Not just about cultural diversity, this event was also about encouraging a multiplicity of professional voices to be heard by softening silos within the institutions as well as igniting dialogue between all types of art spaces. Keynote speaker Dr. David Dibosa’s call to action was to “bring together your skills” as employees of institutions, community activists in artist-run-centres and independent curators, for it is in these overlapping perspectives we can locate the new directions and the right solutions. He also encouraged the audience to go even further outside the comfort of disciplinarily silos. “Don’t reach for solidarity [with your professional community], go beyond!” Part of the team who executed the research on the groundbreaking project Tate Encounters, Dr. Dibosa related that even the “intelligence of the cleaners and the guards” is important as they “have expertise on the exhibitions that is unique.” In other words, for cultural centres and curators to truly reflect the value of their public they must go broad in their inquiries. Dr. Dibosa feels that it is “only with this detailed knowledge we will ensure that the dialogue will reach and we will hear what needs to be said.”
An organization already doing this well is Manifesto, a not-for-profit community-based arts organization that believes in the transformational power of art. Manifesto’s Visual Art Director Ashley McKenzie-Barnes gave great ideas as to how get an audience engaged. Taking advantage of new technologies the Manifesto team encourages attendees to submit post-event digital evaluations. They also utilize low-tech traditional town hall meetings to get important feedback. By doing this Manifesto has been able to galvanize their audience, extend their brand and produce great programming relevant to their community.
Reflecting back on the entire day and the words of each presenter, MIXED BAG MAG was encouraged that in Canada we have a wealth of professionals who approach their practice with rigor and the intention to be self-reflexive, collaborative and inclusive. Quoting Dr. Dibosa “the challenge of democratization is how do we reflect the values of our audiences and [ensure] that their voices are continually heard?” Monday’s event demonstrated that Canada’s new breed of curators is up for that challenge!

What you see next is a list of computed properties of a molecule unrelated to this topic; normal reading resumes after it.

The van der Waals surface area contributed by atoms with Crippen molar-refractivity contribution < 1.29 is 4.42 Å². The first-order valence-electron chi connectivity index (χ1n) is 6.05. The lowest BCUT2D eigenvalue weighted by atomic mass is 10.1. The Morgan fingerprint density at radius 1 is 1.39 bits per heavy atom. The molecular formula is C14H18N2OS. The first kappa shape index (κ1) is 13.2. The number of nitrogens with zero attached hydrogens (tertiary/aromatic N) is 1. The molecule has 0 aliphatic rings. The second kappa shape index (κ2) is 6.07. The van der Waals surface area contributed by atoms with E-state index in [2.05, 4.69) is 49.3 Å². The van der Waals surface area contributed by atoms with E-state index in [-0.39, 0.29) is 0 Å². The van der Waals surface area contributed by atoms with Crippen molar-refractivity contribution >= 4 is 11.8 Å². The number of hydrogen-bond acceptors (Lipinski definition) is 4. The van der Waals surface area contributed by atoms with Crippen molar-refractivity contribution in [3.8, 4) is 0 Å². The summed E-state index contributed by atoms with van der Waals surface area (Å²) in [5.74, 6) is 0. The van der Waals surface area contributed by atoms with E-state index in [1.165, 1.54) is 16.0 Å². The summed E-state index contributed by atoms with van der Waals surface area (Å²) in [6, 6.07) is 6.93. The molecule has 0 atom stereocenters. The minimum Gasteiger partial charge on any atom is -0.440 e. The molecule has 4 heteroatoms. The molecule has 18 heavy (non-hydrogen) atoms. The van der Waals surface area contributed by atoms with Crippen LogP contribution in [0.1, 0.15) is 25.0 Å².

Images of Dr. David Dibosa and Manifesto by Leah Snyder for Mixed Bag Mag.
Perhaps the most obvious comparison one might make upon seeing Chiko Chazunguza’s paintings would be to the work of Jean-Michel Basquiat. But to stop there would be like experiencing a Wifredo Lam painting in the Cubist style and expecting that its inspiration followed the same trajectory to creation as a painting by Picasso. Like these masters of Cubism, Chiko and Jean-Michel punctuate the compositional conversation with some shared visual shorthand and technique but the point from which they leap off of is, like Lam and Picasso, individually unique and located within their own cultural specificity.
Originally from just outside Harare, Zimbabwe, Chiko spent seven years in Sofia, Bulgaria on an art scholarship. While in Sofia he “was trained in the classical modes of printmaking, drawing and painting”. Upon arriving home though Chiko realized that in order to expand as an artist he would have to enter back into the culture of his youth so he could find a visual language that would be his true to his way of scripting a story.
“I wanted to pick a language I could use that was compatible to my history, my tradition.”
Human walls by Chiko Chazunguza.
Finding a New Visual Language